However, NACO does not feel the same way. According to Sujatha Rao, its Director-General, the decision to provide first-line treatment to positive people first was a conscious choice as it was affordable and cheaper to provide. The government would need greater investment and infrastructure to introduce second-line treatment, she says.
While positive networks agree that greater investment is required, they feel that it is possible to overcome these financial obstacles. This is why INP+ commissioned the Delhi-based Initiative for Medicines, Access and Knowledge (I-MAK) to address the feasibility of introducing second-line ART by the government.
The study, conducted in 2006, found that of the estimated 5.2 million people living with HIV, approximately 85,000 PLHAs are on ART. More importantly, 62,317 of these are receiving ART through government ART centres. These numbers do not just underline the dependence of PLHAs on the government, but also highlight how critical the government's role is in ensuring both first- and second-line treatment.
The I-MAK study finds that NACO can bring down the cost of providing second- line ART: First, by recommending waiver of duties and taxes on HIV drugs; and second, NACO can overcome patent barriers by procuring second-line drugs prior to patenting and issuing licences in the event of patenting. More importantly, if NACO achieves its targets of scaling up ART overall, the approximate cost over five years would be US $19 million and not US $70 million as calculated by NACO. Out of this, NACO's share would be US $14 million, as both UNITAID and the Clinton Foundation have already committed to cover the cost for two years.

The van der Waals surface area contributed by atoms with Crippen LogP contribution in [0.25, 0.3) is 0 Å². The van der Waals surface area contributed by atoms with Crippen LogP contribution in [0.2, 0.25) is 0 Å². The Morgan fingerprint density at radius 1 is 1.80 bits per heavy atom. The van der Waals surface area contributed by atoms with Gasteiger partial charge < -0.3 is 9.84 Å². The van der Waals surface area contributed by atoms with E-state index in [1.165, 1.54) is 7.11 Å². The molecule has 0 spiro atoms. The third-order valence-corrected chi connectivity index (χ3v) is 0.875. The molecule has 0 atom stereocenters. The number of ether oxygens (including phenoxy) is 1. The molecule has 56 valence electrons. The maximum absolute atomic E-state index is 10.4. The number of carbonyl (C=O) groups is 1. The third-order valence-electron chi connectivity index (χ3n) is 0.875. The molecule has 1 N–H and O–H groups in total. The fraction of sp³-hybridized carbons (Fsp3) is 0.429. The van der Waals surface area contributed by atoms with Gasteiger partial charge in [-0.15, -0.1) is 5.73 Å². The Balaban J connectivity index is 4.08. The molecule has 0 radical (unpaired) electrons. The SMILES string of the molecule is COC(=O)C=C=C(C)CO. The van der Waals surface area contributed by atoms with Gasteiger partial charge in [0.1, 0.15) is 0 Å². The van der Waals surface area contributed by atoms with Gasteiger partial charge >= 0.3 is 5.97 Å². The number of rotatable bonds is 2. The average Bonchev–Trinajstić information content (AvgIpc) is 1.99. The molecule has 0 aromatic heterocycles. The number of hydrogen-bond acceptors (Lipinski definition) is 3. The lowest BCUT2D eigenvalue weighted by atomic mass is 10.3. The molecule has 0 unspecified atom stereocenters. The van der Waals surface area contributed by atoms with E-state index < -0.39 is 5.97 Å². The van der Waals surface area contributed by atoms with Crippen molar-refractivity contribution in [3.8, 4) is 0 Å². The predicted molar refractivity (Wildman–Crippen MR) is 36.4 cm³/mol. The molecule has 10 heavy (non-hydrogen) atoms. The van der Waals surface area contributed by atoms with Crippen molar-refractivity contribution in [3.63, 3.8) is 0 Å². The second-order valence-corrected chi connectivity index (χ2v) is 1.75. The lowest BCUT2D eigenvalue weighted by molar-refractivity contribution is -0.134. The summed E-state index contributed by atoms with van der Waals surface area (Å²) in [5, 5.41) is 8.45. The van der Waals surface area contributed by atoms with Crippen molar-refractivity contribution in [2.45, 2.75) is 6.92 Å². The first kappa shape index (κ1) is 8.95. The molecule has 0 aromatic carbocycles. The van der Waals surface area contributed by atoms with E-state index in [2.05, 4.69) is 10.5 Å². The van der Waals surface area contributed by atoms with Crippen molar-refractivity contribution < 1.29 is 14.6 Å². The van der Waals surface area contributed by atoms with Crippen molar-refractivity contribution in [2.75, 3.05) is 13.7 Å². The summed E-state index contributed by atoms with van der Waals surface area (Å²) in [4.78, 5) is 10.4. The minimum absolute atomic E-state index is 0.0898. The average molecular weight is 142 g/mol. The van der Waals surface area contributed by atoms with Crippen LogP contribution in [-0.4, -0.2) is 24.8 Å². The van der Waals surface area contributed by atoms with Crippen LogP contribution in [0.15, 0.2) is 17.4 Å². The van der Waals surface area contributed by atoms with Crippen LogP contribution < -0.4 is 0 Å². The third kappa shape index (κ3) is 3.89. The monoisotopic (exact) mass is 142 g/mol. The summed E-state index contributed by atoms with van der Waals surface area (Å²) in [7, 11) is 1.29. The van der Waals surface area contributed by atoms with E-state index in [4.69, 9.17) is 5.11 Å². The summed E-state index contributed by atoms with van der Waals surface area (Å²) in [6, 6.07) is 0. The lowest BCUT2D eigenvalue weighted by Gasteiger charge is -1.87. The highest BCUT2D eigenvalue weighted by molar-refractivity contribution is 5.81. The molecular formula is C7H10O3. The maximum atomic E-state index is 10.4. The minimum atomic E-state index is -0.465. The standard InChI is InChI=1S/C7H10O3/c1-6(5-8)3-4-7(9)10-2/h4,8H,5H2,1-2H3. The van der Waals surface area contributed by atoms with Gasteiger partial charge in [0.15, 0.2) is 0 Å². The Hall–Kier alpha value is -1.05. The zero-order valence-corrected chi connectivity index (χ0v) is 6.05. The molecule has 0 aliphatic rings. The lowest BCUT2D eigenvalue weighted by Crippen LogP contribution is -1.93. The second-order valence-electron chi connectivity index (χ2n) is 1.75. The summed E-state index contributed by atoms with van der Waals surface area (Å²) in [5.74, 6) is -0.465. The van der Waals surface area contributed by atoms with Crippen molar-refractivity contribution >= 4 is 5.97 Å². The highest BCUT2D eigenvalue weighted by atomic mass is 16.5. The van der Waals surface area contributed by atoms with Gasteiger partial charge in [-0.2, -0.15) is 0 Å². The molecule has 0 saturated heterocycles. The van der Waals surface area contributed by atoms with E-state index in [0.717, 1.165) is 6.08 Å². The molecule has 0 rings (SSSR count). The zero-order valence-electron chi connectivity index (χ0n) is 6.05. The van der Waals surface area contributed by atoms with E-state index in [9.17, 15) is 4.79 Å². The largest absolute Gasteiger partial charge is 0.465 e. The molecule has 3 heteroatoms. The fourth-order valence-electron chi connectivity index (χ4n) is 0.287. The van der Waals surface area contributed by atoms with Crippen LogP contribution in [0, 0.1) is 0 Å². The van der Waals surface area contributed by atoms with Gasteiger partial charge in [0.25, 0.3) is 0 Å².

However, the government has still not given the programme the financial importance it deserves. Although it has allocated Rs 1,334 crore (US$ 302.6 million) for the third phase of the National AIDS Control Programme for ART, it has not deemed it necessary or important to allocate any specific budget for second-line ART, says Priti Radhakrishnan of I-MAK and author of the study.
"The government talks about removing stigma and discrimination; it is a signatory to the United Nations' promise to provide universal access to treatment, care and support. Yet, its decision to wait before providing free second-line ART is the biggest form of discrimination. We cannot let our friends die because second-line ART is not seen as a priority by the government," contends Loon Gangte of INP+.
"Recent research by WHO has shown that ART reduces that incidence of opportunistic infections which, in turn, decreases both morbidity and mortality. The fact that many HIV+ have died because treatment was not available when it could have been given is really shocking. This is especially so when UNITAID and the Clinton Foundation have already offered to fund the first two years of second- line ART," states Ramchander.
However, NACO has yet to accept the offer made by the two international donors. Rao feels that since it would take four or five years before the three to four per cent of people who take ART drugs develop resistance to the first-line drugs, they would consider taking money from international donors at that stage.
Clearly, NACO does not believe that this stage has already come. The longer it continues to remain in denial, the greater will be PLHAs' risk of drug resistance. This, in turn, will mean a higher number of those needing second-line ART. Positive networks are hoping that just like NACO has a target for introducing first- line ART, it will not need a `target of deaths' to awaken the government from its stupor.